As previously reported was the role of the Irish Coastguard helicopter which can now be confirmed in attending the ceremony at sea. The helicopter is due to depart its base in Dublin Airport and meet the flolilla at 07:45. Upon conclusion of proceedings the flotilla are to return to Dun Laoghaire Harbour at around 09.00.

Based from these times, this would be too early for the Stena ferry to take part having identified the sailing departing Holyhead at 08.55. Afloat has also identified the ferry as the Stena Superfast X which is to arrive in Dublin Port at 12.10.

Among the flotilla is the Dublin Bay excursion vessel St.Bridget, chartered out by the Committee (see story) to bring families related to those lost from the City of Dublin Steam Packet steamer RMS Leinster. The Royal Mail Steamer (RMS) given its prefix to the ship's name was due to the steam packet company having a contract from the Royal Mail to carry mails and parcels across the Irish Sea which involved mail-trains in Holyhead and notably connecting Dublin and London.

Likewise of RMS Leinster, the Stena ferry takes a route between Ireland and Wales that routinely involves the Kish Bank which 100 years ago had a lightship. In 1965 a revolutionary fixed lighthouse structure replaced the bygone era of the stationed floating light ship.

Published in Dublin Bay

#rmsLeinster - A request from the Mail-Boat Leinster Centenary Committee for use of the Naval Service largest patrol vessel to carry out a wreath-laying ceremony at the wreck site off the Kish Bank tomorrow has been declined, writes Jehan Ashmore.

A Naval Press Office spokesperson commented to Afloat.ie that the LÉ Eithne is scheduled for a self-maintenance period during that time and is therefore not available. The self-maintenance is of a routine nature and would have been scheduled last year.

Instead LÉ Orla, a coastal patrol vessel (CPV) has been assigned to carry out duties off the Kish Bank tommorrow morning though on behalf of the navy. Despite the efforts of the Committee they were unable to secure use of the CPV too as the Naval Service did not permit bringing family relatives out to the wreck site of the RMS Leinster. The wreck lies on the seabed in a depth of 28m.

Instead the Committee has chartered Dublin Bay Cruises St.Bridget to bring the relatives. The excursion vessel is to depart tomorrow morning at 07.00 from the jetty at the East Pier, Dun Laoghaire. In attendance will be the Dun Laoghaire Lifeboat though at time of writing confirmation awaited from the Irish Coastguard to send out a helicopter too.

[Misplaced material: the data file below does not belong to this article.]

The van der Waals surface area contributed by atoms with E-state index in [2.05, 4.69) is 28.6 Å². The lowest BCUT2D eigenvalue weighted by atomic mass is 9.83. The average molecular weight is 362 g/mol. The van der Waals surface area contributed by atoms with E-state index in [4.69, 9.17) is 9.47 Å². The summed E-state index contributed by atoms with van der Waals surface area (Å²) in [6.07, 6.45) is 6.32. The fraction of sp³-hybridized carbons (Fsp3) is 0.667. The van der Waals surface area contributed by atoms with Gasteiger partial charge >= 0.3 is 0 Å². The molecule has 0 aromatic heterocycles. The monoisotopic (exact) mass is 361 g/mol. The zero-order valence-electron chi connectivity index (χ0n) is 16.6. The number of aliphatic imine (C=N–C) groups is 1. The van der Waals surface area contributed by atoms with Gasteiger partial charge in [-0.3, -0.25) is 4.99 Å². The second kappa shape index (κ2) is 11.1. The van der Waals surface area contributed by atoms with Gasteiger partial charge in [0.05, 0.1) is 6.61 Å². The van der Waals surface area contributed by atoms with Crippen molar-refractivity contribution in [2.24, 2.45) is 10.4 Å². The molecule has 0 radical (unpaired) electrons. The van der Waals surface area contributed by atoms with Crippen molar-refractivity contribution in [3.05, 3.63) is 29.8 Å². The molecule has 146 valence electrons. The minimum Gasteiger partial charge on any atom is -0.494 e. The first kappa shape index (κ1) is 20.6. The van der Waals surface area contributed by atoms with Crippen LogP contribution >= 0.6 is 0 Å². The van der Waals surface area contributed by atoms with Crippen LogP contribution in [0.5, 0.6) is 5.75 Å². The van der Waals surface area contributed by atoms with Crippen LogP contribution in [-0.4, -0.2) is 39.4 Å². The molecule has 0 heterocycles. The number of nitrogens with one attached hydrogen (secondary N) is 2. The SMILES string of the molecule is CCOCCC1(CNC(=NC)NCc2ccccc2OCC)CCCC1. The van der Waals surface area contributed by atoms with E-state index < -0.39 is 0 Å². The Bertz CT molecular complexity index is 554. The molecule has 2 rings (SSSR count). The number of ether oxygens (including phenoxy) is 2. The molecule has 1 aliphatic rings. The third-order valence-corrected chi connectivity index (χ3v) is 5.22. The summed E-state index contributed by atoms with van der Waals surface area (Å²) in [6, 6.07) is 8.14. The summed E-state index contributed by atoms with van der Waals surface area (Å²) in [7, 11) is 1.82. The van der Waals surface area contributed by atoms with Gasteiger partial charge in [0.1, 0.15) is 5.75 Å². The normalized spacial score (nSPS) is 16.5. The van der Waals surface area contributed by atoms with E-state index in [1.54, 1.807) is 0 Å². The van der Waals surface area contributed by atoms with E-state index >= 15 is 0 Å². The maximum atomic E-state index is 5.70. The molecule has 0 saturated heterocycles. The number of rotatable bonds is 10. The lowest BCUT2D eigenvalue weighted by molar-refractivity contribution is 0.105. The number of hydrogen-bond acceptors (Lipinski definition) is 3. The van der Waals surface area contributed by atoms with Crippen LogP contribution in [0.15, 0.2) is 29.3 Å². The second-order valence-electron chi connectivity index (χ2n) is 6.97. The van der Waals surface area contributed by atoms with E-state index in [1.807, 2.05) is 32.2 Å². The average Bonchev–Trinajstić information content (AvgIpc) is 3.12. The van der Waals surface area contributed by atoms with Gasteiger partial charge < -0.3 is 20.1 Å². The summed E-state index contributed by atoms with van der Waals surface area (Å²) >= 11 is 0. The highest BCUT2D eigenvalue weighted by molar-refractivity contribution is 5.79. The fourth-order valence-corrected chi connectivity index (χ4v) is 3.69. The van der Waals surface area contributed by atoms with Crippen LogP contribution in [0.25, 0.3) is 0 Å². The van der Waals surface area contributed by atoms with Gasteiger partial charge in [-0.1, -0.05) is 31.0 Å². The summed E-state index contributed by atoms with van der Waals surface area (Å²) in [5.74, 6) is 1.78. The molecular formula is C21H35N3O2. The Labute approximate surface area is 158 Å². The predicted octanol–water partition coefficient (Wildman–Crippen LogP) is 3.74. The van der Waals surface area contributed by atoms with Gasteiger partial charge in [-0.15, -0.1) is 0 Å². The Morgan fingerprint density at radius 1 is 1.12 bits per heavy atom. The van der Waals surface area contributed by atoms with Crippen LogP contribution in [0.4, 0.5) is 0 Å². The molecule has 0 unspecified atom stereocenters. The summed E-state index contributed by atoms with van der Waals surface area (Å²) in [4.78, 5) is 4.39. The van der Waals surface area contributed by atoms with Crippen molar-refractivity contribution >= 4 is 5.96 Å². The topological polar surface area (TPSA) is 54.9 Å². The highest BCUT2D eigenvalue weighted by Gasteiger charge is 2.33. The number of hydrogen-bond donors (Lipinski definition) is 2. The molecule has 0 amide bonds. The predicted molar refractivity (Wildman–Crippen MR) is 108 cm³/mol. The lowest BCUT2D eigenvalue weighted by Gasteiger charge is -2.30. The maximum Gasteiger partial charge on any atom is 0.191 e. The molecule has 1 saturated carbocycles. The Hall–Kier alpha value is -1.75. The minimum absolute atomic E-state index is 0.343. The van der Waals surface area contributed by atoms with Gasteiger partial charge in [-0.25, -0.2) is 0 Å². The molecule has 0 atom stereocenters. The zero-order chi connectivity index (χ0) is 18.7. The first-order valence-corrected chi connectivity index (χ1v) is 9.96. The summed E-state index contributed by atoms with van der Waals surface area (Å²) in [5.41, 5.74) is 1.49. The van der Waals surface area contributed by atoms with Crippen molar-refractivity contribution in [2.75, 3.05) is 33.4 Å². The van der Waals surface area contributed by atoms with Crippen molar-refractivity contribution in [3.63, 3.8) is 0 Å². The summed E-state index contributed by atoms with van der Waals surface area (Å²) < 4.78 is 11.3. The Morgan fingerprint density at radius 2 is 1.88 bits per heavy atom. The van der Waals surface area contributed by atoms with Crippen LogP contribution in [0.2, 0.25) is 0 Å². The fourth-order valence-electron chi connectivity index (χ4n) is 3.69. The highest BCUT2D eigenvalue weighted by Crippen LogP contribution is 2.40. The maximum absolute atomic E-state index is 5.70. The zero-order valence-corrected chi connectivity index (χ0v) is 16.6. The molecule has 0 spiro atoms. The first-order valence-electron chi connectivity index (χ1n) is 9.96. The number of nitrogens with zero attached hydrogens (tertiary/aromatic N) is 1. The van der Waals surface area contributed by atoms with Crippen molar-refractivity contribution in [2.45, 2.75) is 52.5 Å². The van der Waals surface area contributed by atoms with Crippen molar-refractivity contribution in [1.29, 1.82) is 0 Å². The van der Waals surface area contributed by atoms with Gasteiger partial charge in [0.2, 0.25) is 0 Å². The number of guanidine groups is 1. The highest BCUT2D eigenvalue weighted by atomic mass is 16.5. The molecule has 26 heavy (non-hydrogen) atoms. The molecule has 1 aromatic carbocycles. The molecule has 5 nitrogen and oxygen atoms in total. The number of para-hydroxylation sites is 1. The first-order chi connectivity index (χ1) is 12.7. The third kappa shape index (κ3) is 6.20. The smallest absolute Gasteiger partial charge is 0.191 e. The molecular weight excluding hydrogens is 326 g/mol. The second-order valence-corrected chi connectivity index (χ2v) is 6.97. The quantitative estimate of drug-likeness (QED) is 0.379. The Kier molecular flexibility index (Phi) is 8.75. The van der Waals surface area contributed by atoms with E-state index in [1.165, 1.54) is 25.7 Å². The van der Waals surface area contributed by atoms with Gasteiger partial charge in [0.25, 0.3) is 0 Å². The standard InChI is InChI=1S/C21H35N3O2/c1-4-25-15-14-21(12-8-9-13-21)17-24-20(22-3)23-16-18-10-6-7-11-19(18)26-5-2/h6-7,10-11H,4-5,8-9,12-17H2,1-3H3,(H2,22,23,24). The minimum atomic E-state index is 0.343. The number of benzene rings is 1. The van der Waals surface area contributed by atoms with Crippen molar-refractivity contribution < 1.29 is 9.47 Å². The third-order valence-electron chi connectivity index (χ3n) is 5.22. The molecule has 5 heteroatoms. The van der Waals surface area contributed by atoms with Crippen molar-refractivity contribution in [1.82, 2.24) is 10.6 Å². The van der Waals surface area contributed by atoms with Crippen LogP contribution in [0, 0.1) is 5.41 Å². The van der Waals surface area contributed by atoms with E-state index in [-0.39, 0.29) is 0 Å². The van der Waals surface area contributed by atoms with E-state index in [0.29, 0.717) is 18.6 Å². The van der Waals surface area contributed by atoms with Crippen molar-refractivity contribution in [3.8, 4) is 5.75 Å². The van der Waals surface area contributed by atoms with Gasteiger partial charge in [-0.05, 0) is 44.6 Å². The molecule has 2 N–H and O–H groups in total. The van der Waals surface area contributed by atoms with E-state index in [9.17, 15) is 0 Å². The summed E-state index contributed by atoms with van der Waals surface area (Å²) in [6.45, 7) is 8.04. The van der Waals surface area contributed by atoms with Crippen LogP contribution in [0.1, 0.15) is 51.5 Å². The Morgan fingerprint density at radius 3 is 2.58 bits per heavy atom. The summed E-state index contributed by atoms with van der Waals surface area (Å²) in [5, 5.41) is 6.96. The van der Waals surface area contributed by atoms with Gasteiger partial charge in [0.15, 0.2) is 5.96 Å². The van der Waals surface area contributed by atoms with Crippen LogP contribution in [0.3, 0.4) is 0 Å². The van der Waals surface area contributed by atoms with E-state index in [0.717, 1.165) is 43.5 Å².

The 100th anniversary tomorrow morning is to mark the tragedy when more than 500 lives were lost from RMS Leinster which having departed Kingstown (Dun Laoghaire) bound for Holyhead, Wales was struck by a German U-Boat torpedo in WW1. This was the single-largest loss of life on the Irish Sea and all the more poignant, given the disaster took place within weeks before the Great War ceased in the following month. For a related story on the City of Dublin Steam Packet operated Royal Mail Steamer (RMS) Leinster click here. 

On completion of the offshore centenary commemorative ceremony the flotilla will return to Dun Loaghaire Harbour around 09.00hrs. This will include the LÉ Orla though the CPV will not be made open to the public.

On shore events are planned throughout the day. An Ecumenical Service at 09.30 is to be held in St. Michael's Church on Marine Road. An Official State Commemoration to mark the tragedy of the sinking of RMS Leinster takes place at 11.00 at Moran Park adjacent the dlr Lexicon Library.

For futher information click here and also this link.

The reason why the Mail-Boat committee requested the LÉ Eithne was because the largest vessel in the 8-strong fleet could easily accommodate the relatives out to the wreck site north of the Kish Bank Lighthouse. 

Afloat adds that LÉ Eithne has a spacious aft-deck space and a helicopter hanger. In addition the patrol vessel is aptly twinned with the town of Dun Laoghaire.

A second trip by St. Bridget out to the wreck site is to be held tomorrow afternoon at 15:30. This is to facilitate a further 100 families related to the tragedy, most of them living overseas will have their opportunity to visit the site off Dublin Bay, from where RMS Leinster departed Kingston (Dun Laoghaire) a century ago tommorrow on 10th October 1918.

#rmsLeinster - As part of RMS Leinster commemorative events, the UK's Royal Mail Group appropriately is the main sponsor of a special centenary concert tomorrow, Sunday 7th October (7.30pm) at Christ Church, Park Road, Dún Laoghaire in Co. Dublin.  

Performances at the venue (near the Peoples Park), will be from Rónán Murray, Niamh Murray, Simon Morgan, The Brook Singers and The CWU Band. Tickets at the door cost €10 and can also be booked by emailing: [email protected]

The disaster that struck the Royal Mail Ship (RMS) Leinster took place almost 100 years ago 10th October, 1918 and notably occured within the closing weeks of World War One (WW1). The 'mail-boat' was sailing from Kingstown (Dun Laoghaire) to Holyhead, north Wales, when struck by torpedo from German U-Boat 123, while off the Kish Bank lightship, which led to the sinking and a major loss of life.

On board RMS Leinster was an estimated 77 crew, 22 postal sorters (250 sacks of mail), approximately 180 civilians and in the region of 500 soldiers. Of the 779, the loss of life totalled 569 and was made all the more tragic particularly for the Post Office as all but one of the staff survived. They worked in the ship’s sorting office and were attached to the Dublin Postal District.